The Spirit did not come just for us personally. The Spirit is also given for the purpose of mission: that all people might know Jesus as both Savior and King. As Glasser has said, “The spirit was not given just to enable the people of God to pursue personal holiness and joy in corporate worship and fellowship… The spirit was also given to energize corporate waiting on God for missionary outreach.”
Jesus told His disciples to make disciples, but He let them know they wouldn’t have to do it all on their own. He would be with them, even to the end of the age. But, how? At Pentecost we find the answer. Jesus sends the Spirit (Jn. 14:16–17, 26 15:26) and is with us by the Spirit (Scripture even speaks of “the Spirit of Christ,” see Rom. 8:9; Gal. 4:6; 1 Pet. 1:11).
The Spirit given at Pentecost is the “first fruits” of more that is to come (Rom. 8:23; Eph. 1:13-14). God heaps grace upon grace!
“Our redemption has begun, with the fullness yet to come. As Jesus has risen, so we will too. As we have come to Christ, more will follow. The Holy Spirit who guarantees our final redemption is the first part of her vital new relationship with God, with more to come.”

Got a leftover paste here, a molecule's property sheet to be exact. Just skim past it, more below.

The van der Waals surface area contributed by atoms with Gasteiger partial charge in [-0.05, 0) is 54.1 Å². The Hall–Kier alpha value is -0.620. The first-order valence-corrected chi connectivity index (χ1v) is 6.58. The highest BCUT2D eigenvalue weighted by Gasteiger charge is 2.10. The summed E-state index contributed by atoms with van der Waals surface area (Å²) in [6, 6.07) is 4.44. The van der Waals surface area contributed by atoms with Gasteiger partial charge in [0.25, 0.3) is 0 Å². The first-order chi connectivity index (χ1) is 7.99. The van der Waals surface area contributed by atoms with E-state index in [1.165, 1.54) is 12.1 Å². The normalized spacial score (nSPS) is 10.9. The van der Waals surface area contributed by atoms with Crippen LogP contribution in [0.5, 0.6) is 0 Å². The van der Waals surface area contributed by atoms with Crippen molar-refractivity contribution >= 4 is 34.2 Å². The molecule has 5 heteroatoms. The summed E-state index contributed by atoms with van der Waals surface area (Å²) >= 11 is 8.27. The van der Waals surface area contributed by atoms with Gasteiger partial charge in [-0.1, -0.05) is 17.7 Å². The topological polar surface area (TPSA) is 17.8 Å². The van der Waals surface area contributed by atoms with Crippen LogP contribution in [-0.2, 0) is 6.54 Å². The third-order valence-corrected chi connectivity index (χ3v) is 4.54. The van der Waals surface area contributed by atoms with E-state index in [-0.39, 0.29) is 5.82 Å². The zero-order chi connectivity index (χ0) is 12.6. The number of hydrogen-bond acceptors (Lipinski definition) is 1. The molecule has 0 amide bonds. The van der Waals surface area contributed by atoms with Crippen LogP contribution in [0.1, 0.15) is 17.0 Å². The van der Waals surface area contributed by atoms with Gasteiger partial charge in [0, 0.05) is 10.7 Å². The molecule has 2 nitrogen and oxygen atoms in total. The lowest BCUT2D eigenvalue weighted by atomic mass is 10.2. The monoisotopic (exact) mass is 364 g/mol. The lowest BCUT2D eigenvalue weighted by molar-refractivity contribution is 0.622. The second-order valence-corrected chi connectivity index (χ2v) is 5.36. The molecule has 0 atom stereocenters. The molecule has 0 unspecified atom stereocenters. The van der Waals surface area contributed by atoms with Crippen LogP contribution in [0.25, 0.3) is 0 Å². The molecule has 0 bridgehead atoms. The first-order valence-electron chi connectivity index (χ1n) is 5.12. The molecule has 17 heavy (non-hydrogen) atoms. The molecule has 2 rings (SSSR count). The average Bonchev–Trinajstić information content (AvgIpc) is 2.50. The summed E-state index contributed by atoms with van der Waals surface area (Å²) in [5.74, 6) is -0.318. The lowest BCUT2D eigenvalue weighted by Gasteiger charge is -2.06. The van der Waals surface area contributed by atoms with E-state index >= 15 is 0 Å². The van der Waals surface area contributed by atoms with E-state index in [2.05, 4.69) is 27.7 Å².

Jesus, who has redeemed the Church, will also recreate the whole earth.
On Pentecost Sunday, we thank God for sending the Helper. We rejoice in His gift of the much needed and anticipated Helper.
 It’s important to realize that Peter’s concern on Pentecost aligns with the Spirit’s concern: focus on Jesus Christ!
 Pentecost Sunday happens fifty days after Easter. Of course, Easter or Resurrection Sunday corresponds with Passover.
 David Brickner and Rich Robinson, Christ in the Feast of Pentecost, 101.
 Brickner and Robinson, Christ in the Feast of Pentecost, 31.
 Ibid., 108.
 In the Old Testament, we see God’s promise to provide crops is often in connection to His people’s faithfulness to obey Him.
 A. F. Glasser, “Pentecost,” 757 in The International Standard Bible Encyclopedia.
 Glasser, “Pentecost,” 757. “Pentecost marks the completion of Christ’s redemptive work. Following His resurrection He ascended into heaven and presented Himself as the first fruits of the coming harvest” (Ibid., 758).
 “Missionary outreach provides the divine reversal of the scattering and hostility of the nations that fall the judgment at Babel (Gen. 11:1-9)” (Glasser, “Pentecost,” 758).
 Glasser, “Pentecost,” 758.
 Brickner and Robinson, Christ in the Feast of Pentecost, 140.